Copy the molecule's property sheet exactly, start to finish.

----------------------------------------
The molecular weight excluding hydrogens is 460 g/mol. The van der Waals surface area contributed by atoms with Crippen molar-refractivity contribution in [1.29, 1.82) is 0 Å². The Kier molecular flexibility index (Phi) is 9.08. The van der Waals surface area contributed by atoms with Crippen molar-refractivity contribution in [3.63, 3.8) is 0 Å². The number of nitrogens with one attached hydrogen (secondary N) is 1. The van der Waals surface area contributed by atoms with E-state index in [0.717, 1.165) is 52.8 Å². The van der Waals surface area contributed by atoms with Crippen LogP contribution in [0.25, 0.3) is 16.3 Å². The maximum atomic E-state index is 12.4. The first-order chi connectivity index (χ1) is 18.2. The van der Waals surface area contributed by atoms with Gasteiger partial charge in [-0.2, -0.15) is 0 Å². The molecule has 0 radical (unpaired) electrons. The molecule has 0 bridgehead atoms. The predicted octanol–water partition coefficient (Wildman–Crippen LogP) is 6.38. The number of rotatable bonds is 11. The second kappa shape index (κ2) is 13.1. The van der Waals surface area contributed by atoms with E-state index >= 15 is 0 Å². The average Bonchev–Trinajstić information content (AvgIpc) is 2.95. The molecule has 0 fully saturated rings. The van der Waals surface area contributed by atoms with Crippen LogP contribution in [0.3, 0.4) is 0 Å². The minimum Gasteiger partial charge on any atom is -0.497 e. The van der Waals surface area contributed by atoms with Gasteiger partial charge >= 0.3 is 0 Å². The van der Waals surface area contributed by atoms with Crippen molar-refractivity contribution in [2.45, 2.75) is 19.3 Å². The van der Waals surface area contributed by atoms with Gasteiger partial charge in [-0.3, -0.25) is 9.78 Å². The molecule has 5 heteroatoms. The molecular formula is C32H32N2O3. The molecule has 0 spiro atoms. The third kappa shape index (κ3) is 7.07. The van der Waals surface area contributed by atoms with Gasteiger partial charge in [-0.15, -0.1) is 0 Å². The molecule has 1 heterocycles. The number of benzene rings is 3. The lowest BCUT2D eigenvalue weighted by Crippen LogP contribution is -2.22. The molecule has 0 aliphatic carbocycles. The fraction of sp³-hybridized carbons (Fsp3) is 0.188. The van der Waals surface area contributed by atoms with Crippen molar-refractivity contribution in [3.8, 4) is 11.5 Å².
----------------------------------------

The molecular weight excluding hydrogens is 460 g/mol. The van der Waals surface area contributed by atoms with Crippen molar-refractivity contribution in [1.29, 1.82) is 0 Å². The Kier molecular flexibility index (Phi) is 9.08. The van der Waals surface area contributed by atoms with Crippen molar-refractivity contribution in [3.63, 3.8) is 0 Å². The number of nitrogens with one attached hydrogen (secondary N) is 1. The van der Waals surface area contributed by atoms with E-state index in [0.717, 1.165) is 52.8 Å². The van der Waals surface area contributed by atoms with Crippen LogP contribution in [0.25, 0.3) is 16.3 Å². The maximum atomic E-state index is 12.4. The first-order chi connectivity index (χ1) is 18.2. The van der Waals surface area contributed by atoms with Gasteiger partial charge in [-0.2, -0.15) is 0 Å². The molecule has 0 radical (unpaired) electrons. The molecule has 0 bridgehead atoms. The predicted octanol–water partition coefficient (Wildman–Crippen LogP) is 6.38. The number of rotatable bonds is 11. The second kappa shape index (κ2) is 13.1. The van der Waals surface area contributed by atoms with E-state index >= 15 is 0 Å². The average Bonchev–Trinajstić information content (AvgIpc) is 2.95. The molecule has 0 fully saturated rings. The van der Waals surface area contributed by atoms with Crippen LogP contribution in [0.3, 0.4) is 0 Å². The minimum Gasteiger partial charge on any atom is -0.497 e. The van der Waals surface area contributed by atoms with Gasteiger partial charge >= 0.3 is 0 Å². The van der Waals surface area contributed by atoms with Crippen molar-refractivity contribution in [2.45, 2.75) is 19.3 Å². The van der Waals surface area contributed by atoms with Gasteiger partial charge in [-0.3, -0.25) is 9.78 Å². The molecule has 5 heteroatoms. The molecular formula is C32H32N2O3. The molecule has 0 spiro atoms. The third kappa shape index (κ3) is 7.07. The van der Waals surface area contributed by atoms with Gasteiger partial charge in [-0.15, -0.1) is 0 Å². The molecule has 1 heterocycles. The number of benzene rings is 3. The lowest BCUT2D eigenvalue weighted by Crippen LogP contribution is -2.22. The molecule has 0 aliphatic carbocycles. The fraction of sp³-hybridized carbons (Fsp3) is 0.188. The van der Waals surface area contributed by atoms with Crippen molar-refractivity contribution in [3.8, 4) is 11.5 Å².